Aglow from below
OK, so I’m sure you want to know what the background is for this shot. It’s a random mesh of metal (nickel, I believe) that I picked up off the floor of a metal scrap yard and have always meant to use in a shot. It’s pretty dull and dark on its own, so I chose to back light (actually, bottom light) it to give it a glow. To accomplish this, place a sheet of translucent plexiglass on a wooden frame atop a studio sawhorse. An Alien Bee head with a beauty dish is on the floor underneath to provide the backlight. I also added a warm yellow and red gel underneath the plexiglass (using another wooden frame, some clear acetate, and lighting gels). This gives the backlight a warm glow, and compliments the color of the shrimps.
Note that I’ve surrounded the subject with black foamcore. This is very important to prevent flare from all the white light coming up around the subject.
I selected a medium softbox for the top light to ensure that I could get enough light and detail in the black cast iron pan. Balancing the two lights is simply a matter of adjusting the power of the bottom light until it gaves me a nice glow without totally blowing out the hilights and flaring.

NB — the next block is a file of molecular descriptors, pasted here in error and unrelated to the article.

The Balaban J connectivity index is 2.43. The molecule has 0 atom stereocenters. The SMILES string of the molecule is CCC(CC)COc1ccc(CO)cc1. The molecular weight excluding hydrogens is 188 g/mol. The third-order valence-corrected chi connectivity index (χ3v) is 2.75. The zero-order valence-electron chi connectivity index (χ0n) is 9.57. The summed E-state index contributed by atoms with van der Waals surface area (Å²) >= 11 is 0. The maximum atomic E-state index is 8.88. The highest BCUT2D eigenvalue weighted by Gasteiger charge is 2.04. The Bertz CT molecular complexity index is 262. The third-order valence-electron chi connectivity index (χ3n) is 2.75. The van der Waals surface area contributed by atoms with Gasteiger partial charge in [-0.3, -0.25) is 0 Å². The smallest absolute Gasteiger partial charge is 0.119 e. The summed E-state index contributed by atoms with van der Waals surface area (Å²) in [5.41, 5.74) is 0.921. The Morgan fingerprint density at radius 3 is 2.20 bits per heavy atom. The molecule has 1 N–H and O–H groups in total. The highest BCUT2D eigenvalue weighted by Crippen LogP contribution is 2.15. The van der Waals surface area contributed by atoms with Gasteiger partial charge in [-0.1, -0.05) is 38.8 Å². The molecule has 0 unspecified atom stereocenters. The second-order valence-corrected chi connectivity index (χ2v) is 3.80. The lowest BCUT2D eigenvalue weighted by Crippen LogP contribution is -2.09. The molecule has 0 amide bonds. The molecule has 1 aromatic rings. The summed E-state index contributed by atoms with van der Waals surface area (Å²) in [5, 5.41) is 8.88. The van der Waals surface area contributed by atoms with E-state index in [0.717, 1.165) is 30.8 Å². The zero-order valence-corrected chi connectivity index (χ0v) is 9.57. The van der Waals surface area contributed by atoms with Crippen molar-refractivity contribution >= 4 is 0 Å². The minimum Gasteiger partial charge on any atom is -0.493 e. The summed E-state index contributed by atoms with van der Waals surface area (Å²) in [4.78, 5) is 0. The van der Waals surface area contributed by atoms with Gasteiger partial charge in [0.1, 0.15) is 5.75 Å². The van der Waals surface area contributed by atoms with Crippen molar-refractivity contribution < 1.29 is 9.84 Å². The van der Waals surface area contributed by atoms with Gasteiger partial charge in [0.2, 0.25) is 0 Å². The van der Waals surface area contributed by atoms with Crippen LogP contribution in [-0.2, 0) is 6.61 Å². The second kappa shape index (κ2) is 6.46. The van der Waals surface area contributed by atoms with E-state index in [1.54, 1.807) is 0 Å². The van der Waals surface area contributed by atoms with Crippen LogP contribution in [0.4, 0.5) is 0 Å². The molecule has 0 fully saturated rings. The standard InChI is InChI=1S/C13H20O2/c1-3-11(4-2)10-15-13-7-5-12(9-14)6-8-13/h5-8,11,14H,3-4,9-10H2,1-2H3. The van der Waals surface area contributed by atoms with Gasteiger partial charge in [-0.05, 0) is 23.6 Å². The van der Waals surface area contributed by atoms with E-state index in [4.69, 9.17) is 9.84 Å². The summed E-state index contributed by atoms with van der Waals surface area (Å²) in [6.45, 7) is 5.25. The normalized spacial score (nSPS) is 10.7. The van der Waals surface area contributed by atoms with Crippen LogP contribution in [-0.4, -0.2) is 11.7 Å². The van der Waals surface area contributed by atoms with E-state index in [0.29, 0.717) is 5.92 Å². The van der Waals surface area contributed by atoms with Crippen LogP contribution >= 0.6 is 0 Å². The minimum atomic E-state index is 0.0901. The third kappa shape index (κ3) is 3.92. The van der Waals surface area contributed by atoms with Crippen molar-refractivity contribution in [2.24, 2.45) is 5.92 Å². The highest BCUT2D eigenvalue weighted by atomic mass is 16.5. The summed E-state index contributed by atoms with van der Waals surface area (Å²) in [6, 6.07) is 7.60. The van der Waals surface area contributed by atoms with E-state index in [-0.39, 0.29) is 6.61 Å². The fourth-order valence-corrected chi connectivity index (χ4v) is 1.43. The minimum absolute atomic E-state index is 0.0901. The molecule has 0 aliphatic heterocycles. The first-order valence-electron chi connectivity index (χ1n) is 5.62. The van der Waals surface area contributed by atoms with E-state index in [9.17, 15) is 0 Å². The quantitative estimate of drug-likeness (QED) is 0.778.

Meanwhile, Linsey prepares the final food, using a dome mold to shape the rice. Notice the cute trick she uses for the shrimps. By placing them on short wooden skewers she prevents them from curling up on themselves as they cook.
Here Linsey and I have a close look at the food arrangement. One of the great new features of Lightroom 3 is the ability to easily shoot directly into the computer (tethered shooting). This way every one involved in the shoot can see a nice large image in full detail. I decide to add a gold reflector to warm up the shrimp, and Linsey reaches in to make some final adjustments.
Here’s the final shot as it appeared in Lightroom. As well, after the final shot is in the bag, I grab some additional detail shots to round out the selection.
As I was shooting this shot, I was very concerned that the tonal range from the black pan to the white rice might be too much to hold detail in both. So, to be cautious I took a range of exposures (my old film habits… cover your butt!). As I reviewed the shots the next day in Lightroom, it occurred to me that I could use the range of exposures to create an HDR (High Dynamic Range) shot. This is a technique usually applied to landscape or architectural shots, but in a mood of experimentation I decided to give it a try. I exported the files from Lightroom to Photoshop HDR, and with a little tweaking achieved a very interesting result! Enhanced detail in both the shadows and hilights, as well as amazing texture in the shrimps and rice. I did feel that the HDR alone looked a bit “manipulated”, so I added a layer of the original file and played with the opacity of the HDR to get a balance that felt good.